For the first time in a decade, the gender gap in the use of financial services has shrunk from 7 percentage points to 4 percentage points, according to the Global Findex Database 2021. On Wednesday, a webinar titled “Expanding Women’s Financial Inclusion: Global Implications of the Findex Gender Note 2021.”, was hosted by the World Bank Group and Brac Institute of Governance and Development (BIGD).” where sector experts shared this information and discussed it.
Statistics showed that women are more likely than men to have inactive bank accounts globally. Most economically developing countries see a gap of 6 percentage points. In those countries, compearing to 74% of males, 68% of women have bank accounts. The pandemic has allowed both men and women to create bank accounts and receive government subsidies in equal measures. In addition, the epidemic coincided with the highest formal financial inclusion rate in history, with over 25 million women opening their first bank account. Furthermore, there is a broader divide between men and women in smartphone ownership. After reaching 15% in 2021, it has increased to 18% this year. As a result, the number of female smartphone owners is 350 million lower than the number of men smartphone owners.
On the other hand, about 100 crore women still don’t use any formal banking system, and 50 percent are women from only nine countries. Leora Klapper, the founder of Global Findex and the lead economist at the World Bank, made some remarks while presenting the findings of the Findex Gender Note 2021, stating, “Financial inclusion matters for development. Expanding financial inclusion for women will encourage women to save, and help them make and receive digital payments to build their own credit history. It will also smooth their consumption and spending process, and help strengthen their family’s financial resilience.”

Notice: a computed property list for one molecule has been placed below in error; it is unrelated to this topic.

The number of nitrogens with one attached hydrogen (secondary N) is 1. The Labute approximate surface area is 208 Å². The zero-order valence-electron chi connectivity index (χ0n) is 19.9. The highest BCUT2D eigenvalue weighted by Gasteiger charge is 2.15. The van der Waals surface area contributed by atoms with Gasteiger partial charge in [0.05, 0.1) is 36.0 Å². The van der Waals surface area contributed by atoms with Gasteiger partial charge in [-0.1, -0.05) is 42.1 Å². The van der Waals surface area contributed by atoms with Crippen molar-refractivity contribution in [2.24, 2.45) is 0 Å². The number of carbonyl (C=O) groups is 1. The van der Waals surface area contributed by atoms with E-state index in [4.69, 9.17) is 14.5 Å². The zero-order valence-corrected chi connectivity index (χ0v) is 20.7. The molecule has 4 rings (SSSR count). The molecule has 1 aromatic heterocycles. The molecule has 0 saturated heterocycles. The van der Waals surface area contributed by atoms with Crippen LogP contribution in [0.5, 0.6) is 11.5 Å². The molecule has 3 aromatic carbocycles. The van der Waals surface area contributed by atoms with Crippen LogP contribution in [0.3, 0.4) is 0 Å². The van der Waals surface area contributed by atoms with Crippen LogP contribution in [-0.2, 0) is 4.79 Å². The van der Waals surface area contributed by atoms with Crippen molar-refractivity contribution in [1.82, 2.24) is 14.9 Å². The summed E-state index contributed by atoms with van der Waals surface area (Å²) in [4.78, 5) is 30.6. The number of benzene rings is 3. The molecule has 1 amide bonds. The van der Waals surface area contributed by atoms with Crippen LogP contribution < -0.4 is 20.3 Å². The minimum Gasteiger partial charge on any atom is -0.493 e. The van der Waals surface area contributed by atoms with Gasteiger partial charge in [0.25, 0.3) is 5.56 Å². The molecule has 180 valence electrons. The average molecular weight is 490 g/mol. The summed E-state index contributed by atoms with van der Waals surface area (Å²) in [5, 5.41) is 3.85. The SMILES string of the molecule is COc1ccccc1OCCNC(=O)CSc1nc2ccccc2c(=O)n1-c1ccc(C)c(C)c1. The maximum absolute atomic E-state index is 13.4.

Women’s World Banking President and CEO Mary Ellen Iskenderian said, “We have now reached the highest level of women included in the formal financial system ever. But it is important to remember that we need to put up efforts to provide relevant products that engage women clients and keep them in the system. We must remain attentive to building greater trust, greater awareness and relevance between financial service providers and women they are supposed to serve.”
Several researchers, including Zaki Wahhaj of the University of Kent at Canterbury, Caroline Wainana of the African Population and Health Research Center, Munshi Sulaiman of Save the Children International, Lopita Huq of BIGD, and Xavier Giné of The World Bank, shared some key principles behind their research.
A statement made by Momina Aijazuddin, regional industry head, MCT Financial Sector, International Finance Corporation, “To encourage financial inclusion of women, we need to move away from product-centric design, and adopt an approach that is more customer-centric, one that focuses on the needs of women clients. It is highly important that we work collaboratively on designing more gender-inclusive financial products.”
During a panel discussion, Sheikh Md Monirul Islam, and the chief external and corporate affairs officer, Bkash, discussed how the MFS institution is helping women access digital financial services in Bangladesh.